That brings us to the fourth step that Paul mentions here, and that is that hope does not disappoint us or make us ashamed. That is a figure of speech called litotes, which is the use of a negative to express a positive idea. Paul does this in Romans 1:16 when he says, “I am not ashamed of the gospel of Jesus Christ because it is the power of God…” What does he mean? He means he is proud; he is confident and bold. Hence, hope or certainty produces confidence and boldness.

Paul goes on to explain why our hope does not disappoint us. He says it is “because God has poured out his love into our hearts by the Holy Spirit, whom he has given us.” The argument here is extremely important. It will explain to us how to rejoice in suffering. There are Christians who are suffering, but are not being made steady and reliable and confident. Instead, they are being made bitter and resentful and angry, even to the point of denying their faith. Suffering does not produce these qualities automatically. You can go through suffering as a Christian and be filled with anger and rage and resentment against God. What makes the difference?

As Paul explains in Romans 5:6-10, the difference is in seeing your suffering as evidence of God’s love, and not his wrath. Then you will experience that love in the midst of the suffering. The Holy Spirit will inspire in your heart an experience of the love of God so rich and radiant and glorious that you will not be able to help but rejoice in your suffering. But, if you see your suffering as evidence of God’s wrath, you will be rendered frustrated and angry and resentful and miserable. That is why Paul brings in this description of God’s love for us.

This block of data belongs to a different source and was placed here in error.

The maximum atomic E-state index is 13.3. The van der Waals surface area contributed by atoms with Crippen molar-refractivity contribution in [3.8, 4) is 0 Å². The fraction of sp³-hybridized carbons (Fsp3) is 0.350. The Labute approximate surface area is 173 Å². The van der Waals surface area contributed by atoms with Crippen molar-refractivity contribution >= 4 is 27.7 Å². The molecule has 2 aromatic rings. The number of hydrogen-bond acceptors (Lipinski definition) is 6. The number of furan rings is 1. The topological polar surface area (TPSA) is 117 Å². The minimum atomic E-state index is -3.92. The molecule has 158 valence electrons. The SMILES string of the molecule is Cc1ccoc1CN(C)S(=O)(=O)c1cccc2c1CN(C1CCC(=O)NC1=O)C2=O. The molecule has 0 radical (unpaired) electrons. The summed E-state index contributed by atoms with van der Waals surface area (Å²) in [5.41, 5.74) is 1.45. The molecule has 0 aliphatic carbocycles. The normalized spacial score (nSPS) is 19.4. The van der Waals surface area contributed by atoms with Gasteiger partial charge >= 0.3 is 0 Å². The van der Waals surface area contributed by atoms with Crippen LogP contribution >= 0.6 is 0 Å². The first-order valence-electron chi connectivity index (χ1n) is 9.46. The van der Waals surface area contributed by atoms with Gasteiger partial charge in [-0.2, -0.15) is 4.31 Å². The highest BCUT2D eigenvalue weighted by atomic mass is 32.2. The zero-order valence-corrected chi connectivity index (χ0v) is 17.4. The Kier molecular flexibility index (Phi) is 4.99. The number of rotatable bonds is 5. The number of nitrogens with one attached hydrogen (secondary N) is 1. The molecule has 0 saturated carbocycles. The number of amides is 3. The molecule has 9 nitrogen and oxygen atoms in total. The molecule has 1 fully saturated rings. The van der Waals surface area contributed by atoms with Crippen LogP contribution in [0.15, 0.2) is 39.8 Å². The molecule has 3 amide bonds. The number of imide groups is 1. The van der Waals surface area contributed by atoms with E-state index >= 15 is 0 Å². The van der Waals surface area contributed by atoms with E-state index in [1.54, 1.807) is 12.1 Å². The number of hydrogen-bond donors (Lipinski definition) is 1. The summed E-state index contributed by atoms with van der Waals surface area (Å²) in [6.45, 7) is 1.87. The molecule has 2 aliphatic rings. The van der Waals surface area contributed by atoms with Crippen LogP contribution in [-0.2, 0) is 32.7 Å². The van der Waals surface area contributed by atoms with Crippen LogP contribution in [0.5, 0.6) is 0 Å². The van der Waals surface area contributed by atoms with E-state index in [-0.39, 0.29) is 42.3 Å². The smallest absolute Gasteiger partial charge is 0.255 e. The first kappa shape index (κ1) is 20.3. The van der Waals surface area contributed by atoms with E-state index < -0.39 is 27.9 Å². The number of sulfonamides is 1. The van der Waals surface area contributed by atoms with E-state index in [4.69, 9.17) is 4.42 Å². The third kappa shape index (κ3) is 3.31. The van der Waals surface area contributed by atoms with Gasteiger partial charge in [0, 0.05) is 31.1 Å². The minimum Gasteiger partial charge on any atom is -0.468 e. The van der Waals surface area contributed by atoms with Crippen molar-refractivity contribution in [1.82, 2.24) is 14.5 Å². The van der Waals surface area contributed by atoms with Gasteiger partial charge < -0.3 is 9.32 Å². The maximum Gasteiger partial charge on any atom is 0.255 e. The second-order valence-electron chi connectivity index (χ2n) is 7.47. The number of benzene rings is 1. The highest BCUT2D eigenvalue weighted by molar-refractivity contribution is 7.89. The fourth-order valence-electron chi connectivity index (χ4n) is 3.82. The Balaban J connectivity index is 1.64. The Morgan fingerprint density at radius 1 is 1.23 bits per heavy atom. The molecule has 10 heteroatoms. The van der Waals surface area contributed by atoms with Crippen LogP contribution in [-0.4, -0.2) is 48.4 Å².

Paul is arguing from the greater to the lesser. If God could love us when it was so evident that we did not deserve it, how much more must we reckon his love now that we know that we are dear to him and loved by him? Therefore, this suffering is not coming into our life because God is angry with us; it is coming because God loves us. It comes from the heart of a Father who is putting us through some development that we desperately need to grow into the kind of person He wants us to be. And He loves us enough that He will not let us off, but will take us through it. Therefore it is not His anger we are experiencing, but His love.

As you can see, it is not easy to understand Christian paradoxes. St. James urges us to keep asking God in faith for wisdom if we are unable to see the good and the purpose in the trials that come our way (James 1:5). We can learn from the Prayer of St. Francis how Christian paradoxes can change our perceptions of life: “O Divine Master, grant that I may not so much seek to be consoled, as to console; to be understood, as to understand; to be loved, as to love. For it is in giving that we receive. It is in pardoning that we are pardoned, and it is in dying that we are born to Eternal Life.”

May the song “Thank You Lord for the Trials” enlighten us: